Strange comments yesterday from William Brownfield, the USA's ambassador to Colombia. When asked about the possible plans for a US military base to be set up in Colombia once the agreement with Ecuador for the Manta air base runs out in 2009, Brownfield said (translated from the Spanish report),
"At the moment the gov't of the USA is waiting for a final decision from the gov't of the Republic of Ecuador over the future of the collaboration between Ecuador and the USA at the Manta air base.....If the Ecuadorian gov't decide to terminate or close the collaboration there, the gov't of the USA will be forced to look for another place where we can do this most important joint work against illegal drugs....among those (possible future air base) sites are without doubt some places in Colombia."
swimming team doing "dry practice" in the foreground
24 Oct 2007: "The termination of the agreement of the Manta base is not negotiable." President Rafael Correa.
16 March 2008: "In 2009 there will be no more foreign bases on our country's soil and the Ecuadorian gov't will not be involved in a conflict that is not ours." President Rafael Correa.
16 January 2008: ....he (President Rafael Correa) also ratified that he will not renew the permit for the US base at Manta which expires in 2009....
12 May 2008:
So there are four of the hundreds of reports I found in those four minutes on Google, some dating back to November 2006 and saying exactly the same thing. Any further questions? If Brownfield really is broadcasting the official US party line here, there is a serious case of denial going on. It would take a coup d'etat that ousted Correa from power for the US to keep its Ecuadorian base...OOPS!...shouldn't have said that!!!!...........
Mind you, the US military seem to be a tad smarter than the diplo corps. In this report, the interviewed general said that another Manta would be unlikely in South America. So we got the gov't suits being all secretive and vaguely threatening, and the guys with the bombs all open and frank. Go figure......
Meanwhile, Studmuffin Correa has his own version of denial going on, though it could be forgiven as part of the electioneering noises that have already started in the country. Yesterday he made more noises about annulling what he calls illegitimate sovereign debt that was issued by the state in previous years. This report from Reuters is about the only English language version I can find, but it does point to some of the difficulties facing Correa. Amongst other things, he's taking direct aim at the functionaries in the Ecuador Central Bank with this campaign, which isn't likely to be reported favourably in Guayaquil by his journalist pals.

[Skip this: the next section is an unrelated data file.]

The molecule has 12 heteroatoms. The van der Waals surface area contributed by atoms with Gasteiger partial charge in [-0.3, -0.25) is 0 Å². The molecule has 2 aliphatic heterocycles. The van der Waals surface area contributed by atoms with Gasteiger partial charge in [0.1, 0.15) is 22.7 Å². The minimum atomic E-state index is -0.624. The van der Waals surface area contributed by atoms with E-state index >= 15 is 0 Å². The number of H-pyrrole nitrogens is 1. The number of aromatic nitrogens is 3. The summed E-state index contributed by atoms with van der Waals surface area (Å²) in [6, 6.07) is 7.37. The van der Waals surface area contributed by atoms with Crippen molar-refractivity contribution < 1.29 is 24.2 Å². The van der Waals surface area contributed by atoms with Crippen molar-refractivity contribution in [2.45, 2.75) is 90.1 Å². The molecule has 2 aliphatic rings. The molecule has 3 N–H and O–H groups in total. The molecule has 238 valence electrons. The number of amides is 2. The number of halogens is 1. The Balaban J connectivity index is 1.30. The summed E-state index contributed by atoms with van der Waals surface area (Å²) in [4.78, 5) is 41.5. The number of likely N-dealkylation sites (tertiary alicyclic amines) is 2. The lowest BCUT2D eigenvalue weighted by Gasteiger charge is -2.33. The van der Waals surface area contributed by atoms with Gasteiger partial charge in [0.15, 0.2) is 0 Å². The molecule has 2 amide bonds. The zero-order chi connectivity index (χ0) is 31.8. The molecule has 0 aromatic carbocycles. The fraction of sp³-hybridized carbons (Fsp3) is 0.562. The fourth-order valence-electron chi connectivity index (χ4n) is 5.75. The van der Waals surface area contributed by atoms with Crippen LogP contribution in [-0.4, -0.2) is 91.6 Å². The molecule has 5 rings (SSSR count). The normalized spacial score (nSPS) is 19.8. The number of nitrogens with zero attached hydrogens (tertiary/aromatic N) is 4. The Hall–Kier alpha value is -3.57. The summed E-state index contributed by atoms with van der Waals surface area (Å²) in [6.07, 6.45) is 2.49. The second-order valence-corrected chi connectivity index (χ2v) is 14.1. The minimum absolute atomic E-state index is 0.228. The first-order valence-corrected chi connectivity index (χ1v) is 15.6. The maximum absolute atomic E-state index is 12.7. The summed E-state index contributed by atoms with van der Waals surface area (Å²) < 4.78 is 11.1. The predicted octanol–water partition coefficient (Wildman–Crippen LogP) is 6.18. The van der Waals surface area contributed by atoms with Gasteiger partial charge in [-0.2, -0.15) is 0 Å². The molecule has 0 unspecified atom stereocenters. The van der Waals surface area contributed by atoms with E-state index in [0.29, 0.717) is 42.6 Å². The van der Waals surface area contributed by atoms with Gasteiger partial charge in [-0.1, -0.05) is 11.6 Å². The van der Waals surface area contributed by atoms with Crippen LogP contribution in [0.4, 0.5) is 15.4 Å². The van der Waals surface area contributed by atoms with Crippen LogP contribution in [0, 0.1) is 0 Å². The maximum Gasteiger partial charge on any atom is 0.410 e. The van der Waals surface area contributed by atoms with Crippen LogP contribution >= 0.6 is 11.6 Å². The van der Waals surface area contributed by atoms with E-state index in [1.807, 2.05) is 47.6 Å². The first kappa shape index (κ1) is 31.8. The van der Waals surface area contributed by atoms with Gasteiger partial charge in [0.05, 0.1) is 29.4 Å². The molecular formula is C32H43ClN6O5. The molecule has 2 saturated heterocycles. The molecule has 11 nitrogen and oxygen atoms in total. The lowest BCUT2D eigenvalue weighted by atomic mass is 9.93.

"...Ecuadorean President Rafael Correa said on Saturday he will seek to annul parts of the country's $10.3 billion foreign debt after a preliminary audit report showed indications of "illegitimacy" in borrowing. Correa said a debt commission created last year, comprised mainly of leftist economists and his former economy minister Ricardo Patino, had found irregularities in borrowing by previous governments.
"There will be civil and administrative actions to seek the annulment of illegitimate debt," Correa said during a weekly radio address.
"We can show how many times the lawyers Ecuador hired were the same lawyers that worked for bondholders. ... They stole billions of dollars, those lowlifes, who today are working with the International Monetary Fund and World Bank, and some are still working in the central bank."
Whatever; this bonds thingy is a big and rough-tough issue. If Correa ploughs ahead and eventually declares the questioned bond deals illegal, he'll instantly make Ecuador international biz pariah state numero uno. For an idea about what that means just ask Alan Garcia about his experiences in Peru in the 1980s, when he decided to piss on the Peru sovereign debt holders by unilaterally limiting debt repayments. Of course, Correa will know all this...the guy isn't stupid, and he knows his economics. Otto hopes that this debt denial thing is being rolled out as part of the election campaign and will be dropped as a serious idea at an appropriate moment later. Mind you, hope isn't a rational investment thesis where I come from.......